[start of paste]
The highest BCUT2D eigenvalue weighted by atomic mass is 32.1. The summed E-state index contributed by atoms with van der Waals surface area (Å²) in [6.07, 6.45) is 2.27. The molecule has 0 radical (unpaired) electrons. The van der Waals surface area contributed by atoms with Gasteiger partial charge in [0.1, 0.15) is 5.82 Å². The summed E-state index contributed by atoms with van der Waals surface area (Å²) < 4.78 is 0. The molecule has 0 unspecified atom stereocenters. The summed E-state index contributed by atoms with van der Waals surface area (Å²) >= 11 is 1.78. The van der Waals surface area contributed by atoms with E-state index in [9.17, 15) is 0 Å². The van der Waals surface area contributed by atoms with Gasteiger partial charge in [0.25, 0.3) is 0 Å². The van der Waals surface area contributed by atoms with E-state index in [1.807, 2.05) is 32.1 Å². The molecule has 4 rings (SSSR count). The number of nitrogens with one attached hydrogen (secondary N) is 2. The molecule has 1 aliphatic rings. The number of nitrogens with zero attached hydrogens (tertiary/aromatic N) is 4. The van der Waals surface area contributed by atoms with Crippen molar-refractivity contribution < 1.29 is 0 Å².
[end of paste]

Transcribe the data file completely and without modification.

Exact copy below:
The highest BCUT2D eigenvalue weighted by atomic mass is 32.1. The summed E-state index contributed by atoms with van der Waals surface area (Å²) in [6.07, 6.45) is 2.27. The molecule has 0 radical (unpaired) electrons. The van der Waals surface area contributed by atoms with Gasteiger partial charge in [0.1, 0.15) is 5.82 Å². The summed E-state index contributed by atoms with van der Waals surface area (Å²) < 4.78 is 0. The molecule has 0 unspecified atom stereocenters. The summed E-state index contributed by atoms with van der Waals surface area (Å²) >= 11 is 1.78. The van der Waals surface area contributed by atoms with E-state index in [9.17, 15) is 0 Å². The van der Waals surface area contributed by atoms with Gasteiger partial charge in [0.25, 0.3) is 0 Å². The van der Waals surface area contributed by atoms with E-state index in [1.807, 2.05) is 32.1 Å². The molecule has 4 rings (SSSR count). The number of nitrogens with one attached hydrogen (secondary N) is 2. The molecule has 1 aliphatic rings. The number of nitrogens with zero attached hydrogens (tertiary/aromatic N) is 4. The van der Waals surface area contributed by atoms with Crippen molar-refractivity contribution < 1.29 is 0 Å².